If you're learning something specific, see if there are any ready-made activities to help – or create your own. For example, you could write questions and answers about the topic you're studying on file cards, then try answering them at random.
6. Writing in Notebooks, Diaries and Journals
Experiment with different types of books and pens, and take them to locations that suit you. Collect notes and explore your ideas in novel ways – perhaps using a creative technique such as Mind Maps.
A paper diary gives you more scope to be imaginative when you're scheduling and planning for future events – and recording your reflections afterward. And journaling is a great way to work on many different aspects of your personal and professional growth, with no screen in sight!
7. Making Time to Reflect and Plan
When you need to think about your work, it's often best to get away from all the distractions of your screen. Try to find opportunities to sit somewhere else, take a walk, ride your bike, or do whatever helps you to think clearly and creatively.
And when you're learning, periods of reflection are vital for embedding the information in your memory. So take breaks from your screen to reflect on how much you can remember, and to plan what you'll do with the things you've learned.
For the times when you still need to use a screen, the U.S. Department of Labor has an online tool for setting up and using your computer safely. And the U.K.'s National Health Service offers a practical guide to looking after your health while working with screens.
But if you still find it an effort to focus your eyes, experience headaches, or start feeling physically or mentally tired from working on-screen, you're likely suffering "screen fatigue." When that happens, take the hint and switch to another approach for a while.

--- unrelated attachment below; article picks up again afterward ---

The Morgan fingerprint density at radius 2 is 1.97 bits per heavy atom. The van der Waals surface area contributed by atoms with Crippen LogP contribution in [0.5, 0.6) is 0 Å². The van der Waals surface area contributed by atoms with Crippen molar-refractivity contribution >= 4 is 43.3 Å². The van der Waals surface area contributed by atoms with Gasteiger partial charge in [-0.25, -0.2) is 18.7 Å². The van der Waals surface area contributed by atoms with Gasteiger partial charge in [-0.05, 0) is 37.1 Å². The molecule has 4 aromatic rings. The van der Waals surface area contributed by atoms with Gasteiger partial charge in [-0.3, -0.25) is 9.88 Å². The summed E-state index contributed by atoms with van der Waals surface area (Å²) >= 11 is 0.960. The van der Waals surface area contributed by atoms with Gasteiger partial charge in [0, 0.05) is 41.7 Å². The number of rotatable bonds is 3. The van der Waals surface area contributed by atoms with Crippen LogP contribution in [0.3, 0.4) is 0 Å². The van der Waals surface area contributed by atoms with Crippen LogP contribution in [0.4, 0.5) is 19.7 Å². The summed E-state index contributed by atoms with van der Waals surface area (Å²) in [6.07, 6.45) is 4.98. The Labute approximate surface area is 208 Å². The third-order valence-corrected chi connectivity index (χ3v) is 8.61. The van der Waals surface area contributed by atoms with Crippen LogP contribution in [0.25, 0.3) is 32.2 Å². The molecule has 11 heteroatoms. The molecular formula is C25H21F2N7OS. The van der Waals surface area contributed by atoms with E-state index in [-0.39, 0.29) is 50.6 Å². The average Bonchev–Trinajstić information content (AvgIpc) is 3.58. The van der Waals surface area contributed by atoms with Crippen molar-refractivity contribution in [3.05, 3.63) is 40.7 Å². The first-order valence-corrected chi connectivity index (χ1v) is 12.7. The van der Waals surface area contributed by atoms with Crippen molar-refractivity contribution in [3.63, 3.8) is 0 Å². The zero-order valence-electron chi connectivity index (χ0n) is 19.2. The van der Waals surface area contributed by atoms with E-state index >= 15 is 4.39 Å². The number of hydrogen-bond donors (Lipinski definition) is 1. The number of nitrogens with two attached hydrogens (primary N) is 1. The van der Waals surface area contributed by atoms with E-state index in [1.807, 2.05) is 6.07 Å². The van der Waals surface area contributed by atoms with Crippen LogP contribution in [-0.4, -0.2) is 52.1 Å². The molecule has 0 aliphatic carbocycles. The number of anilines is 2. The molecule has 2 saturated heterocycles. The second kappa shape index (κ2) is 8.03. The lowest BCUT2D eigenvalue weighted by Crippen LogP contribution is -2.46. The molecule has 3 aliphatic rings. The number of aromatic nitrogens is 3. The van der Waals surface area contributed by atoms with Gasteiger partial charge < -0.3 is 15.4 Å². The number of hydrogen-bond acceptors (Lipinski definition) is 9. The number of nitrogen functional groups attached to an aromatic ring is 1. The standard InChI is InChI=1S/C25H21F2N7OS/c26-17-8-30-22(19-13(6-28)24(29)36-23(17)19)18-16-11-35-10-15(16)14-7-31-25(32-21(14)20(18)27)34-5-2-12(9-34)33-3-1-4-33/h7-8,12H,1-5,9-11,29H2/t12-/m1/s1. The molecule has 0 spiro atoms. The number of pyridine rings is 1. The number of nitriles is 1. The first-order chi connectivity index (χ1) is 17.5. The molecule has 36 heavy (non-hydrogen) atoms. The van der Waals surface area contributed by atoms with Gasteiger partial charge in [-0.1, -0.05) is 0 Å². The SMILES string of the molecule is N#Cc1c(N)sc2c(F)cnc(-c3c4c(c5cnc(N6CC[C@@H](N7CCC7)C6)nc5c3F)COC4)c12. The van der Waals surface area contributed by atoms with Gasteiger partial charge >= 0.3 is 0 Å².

The Right Environment for Screen-Free Working and Learning
Do your best to create an environment that makes you and others feel able – and motivated – to work and learn in a variety of ways, either at home or in the office. Our article on Creating an Energizing Work Environment explains how to use décor, room layout, music and other means to inspire creativity and encourage positivity.
Have all the things you need for non-screen working nearby – such as notebooks, pens, journals, and headphones. And, where possible, improve other people's access to tools like these too.
Common Worries About Reducing Screen Time
If you decide to spend more time away from your screen, you may have to face up to some fears – such as:
- Fear of missing out by not being "plugged in" permanently.
- Fear of other people thinking that you're not working.
- As a manager, fear that you won't be able to communicate with your people or see what they're doing.
However, with ongoing communication and mutual trust, a blended approach can give you "the best of both worlds" – you're at your screen long enough to feel connected, but you also have more face-to-face conversations, engage with people and events beyond your own team, and have a bigger presence in your organization as a result.
The more your co-workers try to benefit from it too, the more it will become the norm – particularly if managers embrace this way of working and learning themselves. Your team could even commit to regularly blocking out parts of their calendars for screen-free time.
Screens can be essential and highly effective tools, especially when operating remotely. But it's good for your physical and mental health to reduce screen time where possible. You'll also boost your performance – and enjoyment – if you have a range of other ways to work and learn.
To make a success of screen-free time, your environment needs to be right. Find ways to enable and promote a range of working styles, and equip yourself with everything you and your people need to go screen-free.
Seven strategies for working and learning away from screens are:
- Talking to others.
- Reading physical books, magazines and journals.
- Listening to podcasts and audiobooks.
- Writing in notebooks, diaries and journals.
- Doing hands-on work.
- Using puzzles and games.
- Making time to reflect and plan.